The company purchased the center on behalf of the HUH US Real Estate Income Fund, which targets stabilized assets in the eastern U.S. The Hampshire Cos. purchased the center in a joint venture with MCB Real Estate and ARGUS Development Group, the original developers of the center. ARGUS continues to manage and operate the center. Approximately 2,500 square feet is available for lease at the property.
Rouse Properties Inc. has purchased the 460,800-square-foot Greenville Mall in Greenville for nearly $50.3 million. The seller was a private partnership managed by Gregory Greenfield & Associates. The property is the only enclosed regional mall within a 40-mile radius and serves a trade area of more than 400,000 people, according to Rouse Properties.
The development opened in 1966 and was renovated in 2001. The center is anchored by Belk and JC Penney. Dunham’s Sports will also anchor Greenville Mall when it opens in late 2013. Additional tenants include Victoria’s Secret, Buckle, American Eagle and Bath and Body Works. The mall is 95.5 percent leased with average inline sales of $375 per square foot. Rouse Properties assumed an existing $41.7 million non-recourse loan with a 5.29 percent interest rate and a December 2015 maturity date.
Industrial prospects were active in the second quarter of 2013 absorbing over 400,000 square feet of vacant space following a sluggish start to the year. The industrial market in Columbia, SC ended the second quarter reaching the highest occupancy rate since 2008 at 93.03%, up from the first quarter vacancy rate of 91.97%.
To download the complete report click HERE
An affiliate of a Myrtle Beach, S.C.-based real estate development company has acquired Martinsburg Mall, the company announced Friday.
Eric Cornett, chief operating officer of Paramount Development Corp., said in a news release that the company recently completed commercial development projects in Winchester, Va., and Shippensburg, Pa., and had been looking at opportunities in Martinsburg “for some time.”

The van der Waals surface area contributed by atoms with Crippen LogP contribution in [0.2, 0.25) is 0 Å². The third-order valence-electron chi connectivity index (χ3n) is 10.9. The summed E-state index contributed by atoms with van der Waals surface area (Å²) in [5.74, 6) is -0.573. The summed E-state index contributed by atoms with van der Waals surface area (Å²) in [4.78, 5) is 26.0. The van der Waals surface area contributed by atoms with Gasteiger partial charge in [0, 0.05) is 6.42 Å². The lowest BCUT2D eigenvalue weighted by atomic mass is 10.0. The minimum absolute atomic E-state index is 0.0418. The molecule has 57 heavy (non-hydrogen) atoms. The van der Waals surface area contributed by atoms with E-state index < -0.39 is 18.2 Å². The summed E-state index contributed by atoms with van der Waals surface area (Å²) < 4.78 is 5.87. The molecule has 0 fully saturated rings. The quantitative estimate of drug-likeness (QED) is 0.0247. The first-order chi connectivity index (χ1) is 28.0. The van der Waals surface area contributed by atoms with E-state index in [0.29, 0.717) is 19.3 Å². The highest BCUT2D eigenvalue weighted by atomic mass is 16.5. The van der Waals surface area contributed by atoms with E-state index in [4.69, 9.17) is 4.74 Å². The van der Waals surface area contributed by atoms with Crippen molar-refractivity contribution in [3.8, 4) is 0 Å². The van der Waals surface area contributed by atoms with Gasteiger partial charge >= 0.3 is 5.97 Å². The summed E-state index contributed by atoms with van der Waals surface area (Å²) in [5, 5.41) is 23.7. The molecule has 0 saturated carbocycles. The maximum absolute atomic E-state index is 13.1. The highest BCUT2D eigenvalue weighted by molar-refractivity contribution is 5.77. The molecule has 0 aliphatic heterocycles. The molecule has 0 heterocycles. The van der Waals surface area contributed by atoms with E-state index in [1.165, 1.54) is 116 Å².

Martinsburg Development Partners LLC, an affiliate of Paramount Development Corp. that was formed in November 2012, will hold title to the 670,000-square-foot shopping center property, the mall’s new owner said.
“Berkeley County is a high growth area, and we will be working hard to strengthen the Mall in a manner that will benefit the community,” Cornett said in the release.
The coastline along the city of Santos, some 80 km from Sao Paulo, in Brazil, offers a strange sight. Like dominoes about to topple, the waterfront is lined by a string of high rise apartments that are unmistakably tilted to one side.
The problem lies in Santos’ soil. Below a seven-meter layer of sand is a 30-40 meter deep bed of slippery clay that doesn’t cope well with the weight of the structures. Until 1968, the local building code had no restrictions whatsoever on the type of foundation that could be used for multistory buildings. Ideally, the foundations of buildings should reach bedrock, which in the region is about 50 meters deep. But these buildings in Santos’ waterfront has foundations that are only 4 or 5 meters (13 to 16 feet) deep. After the leaning in the first building became visible, there was realization that the practice of placing tall buildings on shallow footings could not continue, and a requirement was added to Santos building code to use deep foundation for tall buildings.
With The State, the Greenville News and the Post and Courier now charging to read their news on-line, there are less views of the stories posted at those sites. We have had more real estate firms sending us their news so far this year, and we appreciate it.
While we usually don’t post news on job promotions or new company announcements, we certainly welcome press releases and just general information on sales, major leases, market surveys or awards received.
Please ask you marketing/PR staff to send these items to firstname.lastname@example.org.
Michael Dodds, MAI, CCIM
Carter Validus Mission Critical REIT has purchased a data center property in Raleigh, North Carolina, for US$19.5m. The multi-tenant facility is located near Raleigh-Durham International Airport in Morrisville, N.C.
The data center, originally constructed in 1997, is 100% occupied by four tenants. The purpose-built facility is situated on 12.26 acres and totals 143,770 sq ft.
John Carter, CEO of Carter Validus, said, “Given the property’s desirable location and long term leases with high-quality tenants, we believe that the Raleigh Data Center is a great addition to our growing portfolio of mission critical real estate.”
One of the facility’s tenants is data center services provider Peak 10, according to Charlotte Business Journal.
In the past three months, three banks have announced plans to move into Main Street buildings in Columbia. Here are the banks and the buildings.